Basketball England is saddened to learn of the passing of John Atkinson.
A well-liked and revered basketball historian, John was also a respected statistician that covered a number of high-profile events both domestically and internationally.
Initially based around the West Midlands, John was involved with the sport for over half a century as he also spent a length spell with Crystal Palace, pioneering an approach to basketball statistics that is still used in the game today.
His attendance at FIBA events, including EuroBasket, stretched across a number of decades and he was a familiar face to many in the sport across Europe.
He also avidly collected and documented research and statistics from as early as the 1930s spanning through to modern day.
During the mid-2000s, the man affectionately known as “Statkinson” moved to Spain, briefly returning to the UK in 2012 to take up a role as a statistician at the 2012 London Olympic Games.
Working in partnership with University of Worcester and fellow statistician Jenny Collins, John co-founded the National Basketball Heritage Centre in 2015 and donated his work to the University.
The collection officially opened in 2016 and the centre now houses the biggest collection of basketball literature in the United Kingdom, with everything from scoresheets, box score statistics, magazines, newspapers, clippings, media guides, year books, programs, and memorabilia, dating as far back as 1947.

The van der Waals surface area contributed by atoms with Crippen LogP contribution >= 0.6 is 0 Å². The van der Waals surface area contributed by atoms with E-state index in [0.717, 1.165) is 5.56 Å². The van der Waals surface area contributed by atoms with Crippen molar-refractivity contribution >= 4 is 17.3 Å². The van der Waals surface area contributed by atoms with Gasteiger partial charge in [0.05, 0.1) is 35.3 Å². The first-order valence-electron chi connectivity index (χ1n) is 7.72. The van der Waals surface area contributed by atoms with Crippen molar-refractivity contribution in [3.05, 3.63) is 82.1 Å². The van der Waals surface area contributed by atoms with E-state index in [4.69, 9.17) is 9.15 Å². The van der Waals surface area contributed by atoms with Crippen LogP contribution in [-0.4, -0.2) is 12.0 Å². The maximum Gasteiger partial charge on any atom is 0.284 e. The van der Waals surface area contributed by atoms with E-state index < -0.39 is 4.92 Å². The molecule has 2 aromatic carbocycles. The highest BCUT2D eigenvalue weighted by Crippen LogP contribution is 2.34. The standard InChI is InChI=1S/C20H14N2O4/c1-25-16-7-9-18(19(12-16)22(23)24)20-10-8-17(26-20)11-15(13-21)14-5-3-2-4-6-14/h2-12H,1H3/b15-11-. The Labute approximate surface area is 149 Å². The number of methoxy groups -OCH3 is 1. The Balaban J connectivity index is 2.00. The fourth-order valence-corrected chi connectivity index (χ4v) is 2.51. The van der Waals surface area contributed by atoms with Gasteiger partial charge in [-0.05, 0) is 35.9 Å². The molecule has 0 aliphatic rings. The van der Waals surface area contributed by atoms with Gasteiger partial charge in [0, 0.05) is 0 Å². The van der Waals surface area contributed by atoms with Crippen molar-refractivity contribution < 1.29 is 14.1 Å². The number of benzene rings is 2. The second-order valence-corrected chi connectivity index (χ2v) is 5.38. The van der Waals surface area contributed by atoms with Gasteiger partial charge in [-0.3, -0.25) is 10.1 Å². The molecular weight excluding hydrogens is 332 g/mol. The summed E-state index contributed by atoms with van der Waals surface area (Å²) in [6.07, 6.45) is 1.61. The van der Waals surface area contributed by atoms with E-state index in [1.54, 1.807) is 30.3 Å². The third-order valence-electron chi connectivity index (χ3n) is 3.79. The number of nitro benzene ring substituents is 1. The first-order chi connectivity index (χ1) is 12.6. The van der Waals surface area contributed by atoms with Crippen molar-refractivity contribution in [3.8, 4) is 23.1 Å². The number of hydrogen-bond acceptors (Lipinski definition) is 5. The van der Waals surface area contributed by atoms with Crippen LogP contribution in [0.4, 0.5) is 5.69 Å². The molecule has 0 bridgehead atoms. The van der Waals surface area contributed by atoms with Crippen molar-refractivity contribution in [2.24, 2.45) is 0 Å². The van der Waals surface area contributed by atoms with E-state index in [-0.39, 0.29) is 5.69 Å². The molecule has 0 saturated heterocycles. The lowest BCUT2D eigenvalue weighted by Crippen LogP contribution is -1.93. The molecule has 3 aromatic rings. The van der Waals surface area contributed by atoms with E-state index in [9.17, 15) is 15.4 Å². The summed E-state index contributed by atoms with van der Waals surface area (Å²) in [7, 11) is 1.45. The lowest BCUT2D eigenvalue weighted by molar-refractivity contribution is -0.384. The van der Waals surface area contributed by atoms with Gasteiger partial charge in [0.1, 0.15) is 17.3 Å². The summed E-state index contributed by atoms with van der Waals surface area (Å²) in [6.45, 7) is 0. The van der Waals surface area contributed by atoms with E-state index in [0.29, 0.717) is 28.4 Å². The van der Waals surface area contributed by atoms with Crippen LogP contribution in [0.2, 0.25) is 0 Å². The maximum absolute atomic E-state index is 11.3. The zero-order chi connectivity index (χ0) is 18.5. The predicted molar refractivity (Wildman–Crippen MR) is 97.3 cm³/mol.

There has been an outpouring of condolences across social media for John, who was a much-loved man across the sport:
Russell Bell, British Basketball Federation director and long-time member with Crystal Palace, said:
“I’m so sad to hear of John’s passing.
“John was one of the first guys in the UK to focus on game stats, travelling with Crystal Palace, England and GB teams to provide invaluable information for coaches.
“His attention to detail was formidable as was his dedication to the sport.”
Former England and GB international Paul Stimpson added:
“I am so sad and very shocked to read about the passing of John ‘Statkinson’.
“He was the encyclopedia of British Basketball. When it came to statistics and facts, no one had more data or knowledge. He was the key person when British Basketball wanted to develop a legacy for their sport.
“He was forever with us at Crystal Palace throughout my career there. I was also fortunate to see him through my work at FIBA at EuroBaskets and World Championships.
“He was the true encyclopedia of British Basketball.”
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